Diary of a Cackleberry Farmer (October Edition)
Time Passes Quickly
Well another month has come and gone. It amazes me how fast the days seem to pass the older we get. I did read somewhere recently that the Earth's orbit around the Sun has actually been slowly increasing in speed over time and, if this is true, time may actually be passing more quickly. That sounds like a good excuse to me anyway.
So, welcome to the long awaited October Edition of the Diary of a Cackleberry Farmer.
NO Snakes or Pythons!
Before I get too far into the article I'd just like to assure any readers who suffer from "Ophidiophobia" that there will be no snakes or pythons in this hub. So you can read on in confidence that you won't suddenly be confronted with a photo of one of those scary looking reptiles. Oh, if you didn't know what "ophidiophobia" was, you do now. It is the abnormal fear of snakes. Yes, it was a new one for me too. Writing is a great way to increase one's knowledge. I am always learning something new while researching articles.
There Is Life Outside the Farm
The month started once again with Kathy and I spending more time away from the farm. On this occasion it was to attend the wedding of one of Kathy's favourite cousins. The wedding ceremony and reception was held at a beautifully restored homestead located in the lovely town of Dayboro.
The wedding itself was a wonderful event, despite the ceremony having to be moved indoors, instead of being held in the garden, due to rain. I have included a couple of wedding photos here. As Dayboro is close to Brisbane we spent the weekend at our eldest son Daniel's house and travelled from there to the wedding and back.
On the following night I had to drive Kathy to the airport so that she could catch a flight to Darwin to spend time with our youngest son Trent and help out as his wife Cheenee was due to give birth to our newest grandchild. If you read my recent hub "Off the Cuff.." you will know all about that event (if you didn't, why not?).
Back on the Farm
We had arranged for friends of ours who live nearby to feed the dogs, cats, and chickens while we were away. I arrived home to find that everything seemed to have gone smoothly enough in our absence, and a usually the dogs greeted me excitedly. Coco can actually say "Hello" I kid you not. One day I will try to capture her on video greeting me.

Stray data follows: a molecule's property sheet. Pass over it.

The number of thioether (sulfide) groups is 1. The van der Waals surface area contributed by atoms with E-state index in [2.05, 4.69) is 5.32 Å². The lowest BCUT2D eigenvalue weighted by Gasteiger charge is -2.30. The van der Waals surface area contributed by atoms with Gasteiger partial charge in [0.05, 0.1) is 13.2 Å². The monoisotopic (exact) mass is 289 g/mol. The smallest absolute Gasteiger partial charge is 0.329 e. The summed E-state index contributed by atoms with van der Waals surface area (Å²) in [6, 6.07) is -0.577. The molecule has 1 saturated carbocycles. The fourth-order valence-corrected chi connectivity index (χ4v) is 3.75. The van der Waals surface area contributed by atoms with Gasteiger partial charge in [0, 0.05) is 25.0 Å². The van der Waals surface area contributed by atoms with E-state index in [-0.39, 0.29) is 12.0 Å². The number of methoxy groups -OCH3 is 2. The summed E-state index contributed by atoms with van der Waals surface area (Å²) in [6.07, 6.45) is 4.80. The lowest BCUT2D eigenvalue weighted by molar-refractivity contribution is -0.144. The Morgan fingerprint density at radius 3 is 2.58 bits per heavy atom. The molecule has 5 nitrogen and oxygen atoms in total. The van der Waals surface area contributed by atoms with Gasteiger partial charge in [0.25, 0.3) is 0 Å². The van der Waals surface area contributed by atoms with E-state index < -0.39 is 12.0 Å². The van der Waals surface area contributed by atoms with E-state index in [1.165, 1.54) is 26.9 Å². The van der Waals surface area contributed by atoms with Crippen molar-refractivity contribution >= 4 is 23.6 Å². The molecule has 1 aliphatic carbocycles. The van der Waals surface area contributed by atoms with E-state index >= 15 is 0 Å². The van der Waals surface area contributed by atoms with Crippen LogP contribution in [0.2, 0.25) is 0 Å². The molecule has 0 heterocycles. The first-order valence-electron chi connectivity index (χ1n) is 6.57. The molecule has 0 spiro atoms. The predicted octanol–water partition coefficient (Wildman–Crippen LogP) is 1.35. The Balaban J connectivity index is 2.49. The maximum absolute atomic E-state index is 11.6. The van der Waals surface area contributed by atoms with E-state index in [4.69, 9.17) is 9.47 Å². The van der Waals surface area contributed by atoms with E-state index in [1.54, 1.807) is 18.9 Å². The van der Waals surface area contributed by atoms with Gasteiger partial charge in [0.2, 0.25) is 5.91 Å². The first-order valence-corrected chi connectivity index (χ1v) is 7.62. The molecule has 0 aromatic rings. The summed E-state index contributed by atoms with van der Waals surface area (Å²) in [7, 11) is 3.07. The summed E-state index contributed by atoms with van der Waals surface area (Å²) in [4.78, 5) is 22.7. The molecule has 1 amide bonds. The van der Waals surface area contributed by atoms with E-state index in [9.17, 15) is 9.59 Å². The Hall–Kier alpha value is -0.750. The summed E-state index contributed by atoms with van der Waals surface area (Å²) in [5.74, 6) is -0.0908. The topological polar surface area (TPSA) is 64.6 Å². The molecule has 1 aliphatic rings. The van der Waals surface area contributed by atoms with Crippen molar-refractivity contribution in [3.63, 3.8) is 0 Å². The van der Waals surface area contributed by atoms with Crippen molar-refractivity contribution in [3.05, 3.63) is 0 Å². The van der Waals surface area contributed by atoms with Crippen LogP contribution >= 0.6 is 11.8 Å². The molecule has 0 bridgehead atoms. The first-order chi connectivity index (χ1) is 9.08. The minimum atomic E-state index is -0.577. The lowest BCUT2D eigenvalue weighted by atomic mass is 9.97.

The chickens have finally grown and are independent enough to be released from their pen. So now they are free ranging with the rest of the poultry. Three of the hens are now nesting, however the cackleberry that Speckle was sitting on disappeared (probably taken by a predator) and she has been sitting on half a dozen macadamia nuts instead.. silly chook.
I actually felt sorry for her and placed an egg, laid by one of the other hens, underneath her. Otherwise she'll be sitting for months trying to hatch those nuts.
In the Garden
In the garden new flowers are continuing to bloom now that Spring has sprung. The purple irises are looking beautiful, as are the hippeastrums, hibiscus, and the bourganvillea are beginning to flower. Even the mulberry tree has tiny fruit forming.
I have been spending some of my alone time weeding the gardens and have planted rozella and capsicum seeds. These should start to shoot and bear by the coming summer. The spinach and Chinese cabbage that provided us with greens all through winter are surprisingly still bearing new leaves.
Life as a Batchelor
On my first shopping day alone I went to a venue called "The Pantry" located at and run by one of the local churches. It is like a food bank where you pay $40 and receive a hamper of grocery and household items, fruit and vegetables. You get a choice of items and probably around $120 value. All the food is donated from Supermarkets and local farmers, and all money raised goes to helping the needy.
The hamper contained so much fruit and vegetables that there was no way I could use it all myself. I sold a box full to some friends nearby for a greatly discounted price and blended what I couldn't use immediately into juice which I froze so it wouldn't be wasted. Any left over vegetable matter was fed to the chickens.
With Kathy away it's my responsibility to do all the housework and cooking.I don't really mind, especially the cooking as it gives me a chance to experiment and practice my culinary skills. Besides, if I need help or advice she is only a phone call, Skype or FaceTime away.
Until Next Time
Well, that's it for another month. As you see, I was being truthful when I said there would be no snakes. I'll say goodbye now, and look forward to seeing you again next month. Thank you for reading and your support of my hubs. I look forward to reading your comments.
But just for a little excitement before I sign-off, here is a picture of another regular visitor to the Cackleberry Farm. I encounter at least two or three of these little guys almost every night. They don't mean any harm and they do keep the cockroach and insect numbers down.
© 2015 John Hansen